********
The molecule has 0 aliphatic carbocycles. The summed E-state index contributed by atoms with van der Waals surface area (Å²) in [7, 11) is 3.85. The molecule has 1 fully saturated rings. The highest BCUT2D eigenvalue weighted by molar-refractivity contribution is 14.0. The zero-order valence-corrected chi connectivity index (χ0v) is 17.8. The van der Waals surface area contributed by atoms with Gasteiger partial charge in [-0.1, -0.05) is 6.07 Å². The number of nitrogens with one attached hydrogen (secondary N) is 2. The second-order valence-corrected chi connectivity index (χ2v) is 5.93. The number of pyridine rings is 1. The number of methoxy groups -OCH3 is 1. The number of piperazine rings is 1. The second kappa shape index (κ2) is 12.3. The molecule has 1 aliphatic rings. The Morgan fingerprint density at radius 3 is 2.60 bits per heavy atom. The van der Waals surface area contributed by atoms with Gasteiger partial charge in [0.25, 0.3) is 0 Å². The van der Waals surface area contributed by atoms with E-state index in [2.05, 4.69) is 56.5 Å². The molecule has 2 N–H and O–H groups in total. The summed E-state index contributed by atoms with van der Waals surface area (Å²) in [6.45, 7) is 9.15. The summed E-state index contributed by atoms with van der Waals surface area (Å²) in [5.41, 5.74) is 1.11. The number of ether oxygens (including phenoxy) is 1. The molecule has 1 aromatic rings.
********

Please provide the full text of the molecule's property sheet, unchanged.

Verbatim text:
The molecule has 0 aliphatic carbocycles. The summed E-state index contributed by atoms with van der Waals surface area (Å²) in [7, 11) is 3.85. The molecule has 1 fully saturated rings. The highest BCUT2D eigenvalue weighted by molar-refractivity contribution is 14.0. The zero-order valence-corrected chi connectivity index (χ0v) is 17.8. The van der Waals surface area contributed by atoms with Gasteiger partial charge in [-0.1, -0.05) is 6.07 Å². The number of nitrogens with one attached hydrogen (secondary N) is 2. The second-order valence-corrected chi connectivity index (χ2v) is 5.93. The number of pyridine rings is 1. The number of methoxy groups -OCH3 is 1. The number of piperazine rings is 1. The second kappa shape index (κ2) is 12.3. The molecule has 1 aliphatic rings. The Morgan fingerprint density at radius 3 is 2.60 bits per heavy atom. The van der Waals surface area contributed by atoms with Gasteiger partial charge in [0.25, 0.3) is 0 Å². The van der Waals surface area contributed by atoms with E-state index in [2.05, 4.69) is 56.5 Å². The molecule has 2 N–H and O–H groups in total. The summed E-state index contributed by atoms with van der Waals surface area (Å²) in [6.45, 7) is 9.15. The summed E-state index contributed by atoms with van der Waals surface area (Å²) in [5.41, 5.74) is 1.11. The number of ether oxygens (including phenoxy) is 1. The molecule has 1 aromatic rings.